• You paid an employee gross wages of $15k in Q1 2021. You qualify as a small employer.
  • 70% x $10,000 qualified wages = $7,000 credit per employee

Make sure to do the calculations for each eligible quarter.

What Wages Qualify For The Credit?

You can’t claim the credit for just any wages. The rules are a little tricky here.

  • If you had less than 500 FTE employees in 2019, all wages paid can qualify – up to $10k per employee per quarter.
  • If you had 500+ FTEs, only wages paid to staff while they weren’t providing services count.

Other criteria:

  • You can claim the ERC only for wages paid to US employees; you can’t include payments to contractors.
  • Wages used for the sick/family leave credit don’t apply.
  • Wages must be taxable under federal income tax.

It may look complicated, so hire a tax pro or payroll provider to make sure you claim what qualifies.

How To Claim The ERC Refundable Tax Credit:

You claim the ERC on your payroll tax returns: Form 941.

First, you report the qualified wages paid to employees during eligible quarters.

Then, you calculate the total ERC you’re claiming that you can use as credit against your payroll tax deposit obligations.

If your credit exceeds what you owe, the IRS will send you a refund check for the overpayment.

Just be aware you need to file amended state tax returns in most cases.

Remember, the IRS may request paperwork to validate your eligibility and credit amount, so keep all the paperwork.

How To Maximize Your ERC?

How To Maximize Your ERC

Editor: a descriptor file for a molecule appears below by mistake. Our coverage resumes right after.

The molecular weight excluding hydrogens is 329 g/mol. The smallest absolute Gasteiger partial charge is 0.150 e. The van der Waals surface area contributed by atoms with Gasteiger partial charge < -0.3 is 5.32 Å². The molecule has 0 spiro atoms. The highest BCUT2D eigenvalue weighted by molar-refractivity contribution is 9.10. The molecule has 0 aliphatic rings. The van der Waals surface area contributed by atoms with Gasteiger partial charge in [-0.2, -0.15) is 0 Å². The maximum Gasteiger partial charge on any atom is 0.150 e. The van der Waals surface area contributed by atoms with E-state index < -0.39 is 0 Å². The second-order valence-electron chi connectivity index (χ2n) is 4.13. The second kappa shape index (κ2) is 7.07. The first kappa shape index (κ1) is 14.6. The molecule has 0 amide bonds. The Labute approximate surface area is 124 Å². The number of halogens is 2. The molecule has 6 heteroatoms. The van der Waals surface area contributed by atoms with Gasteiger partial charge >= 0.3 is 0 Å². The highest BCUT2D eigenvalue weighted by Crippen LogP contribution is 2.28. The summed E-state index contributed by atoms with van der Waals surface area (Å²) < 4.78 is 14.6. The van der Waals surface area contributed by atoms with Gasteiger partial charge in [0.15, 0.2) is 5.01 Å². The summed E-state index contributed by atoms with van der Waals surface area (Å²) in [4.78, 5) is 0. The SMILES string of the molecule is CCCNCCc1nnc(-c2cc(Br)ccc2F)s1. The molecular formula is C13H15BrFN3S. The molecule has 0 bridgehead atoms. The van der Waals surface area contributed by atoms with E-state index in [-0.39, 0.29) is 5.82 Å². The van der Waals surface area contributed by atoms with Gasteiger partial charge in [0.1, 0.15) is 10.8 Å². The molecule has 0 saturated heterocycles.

To squeeze the most value from this program, follow these tips:

  • Review records and claim credits retroactively for any previous eligible quarters you can.
  • Calculate eligibility for each location separately if you operate in multiple states.
  • Calculate credits quarter-by-quarter; don’t just total up for the year.
  • Small employers get more leeway to claim credits on all wages paid.
  • Maintain records of eligibility periods, headcounts, wages paid per employee, and how you calculated the credit.
  • Get help! These rules are tricky, so have your tax advisor or payroll provider review them to maximize your credit.

Common Mistakes To Avoid

You may miss out on claiming your ERC if you don’t avoid these mistakes:

  • Using the current headcount rather than the 2019 average to qualify as a small employer.
  • Claiming credits for quarters without a sufficient revenue decline.
  • Forgetting payroll tax credits are reduced once 2021 gross receipts exceed 80% of the same 2019 quarter.
  • Counting contractors instead of just W-2 employees in your calculations.


The Employee Retention Credit has thrown struggling companies a major lifeline over the past couple of years. With up to $28,000 per employee available in 2021, this credit can pile up fast into hundreds of thousands in cash back and payroll tax savings. So, if you think your business qualifies, take action now to claim this credit while you still can!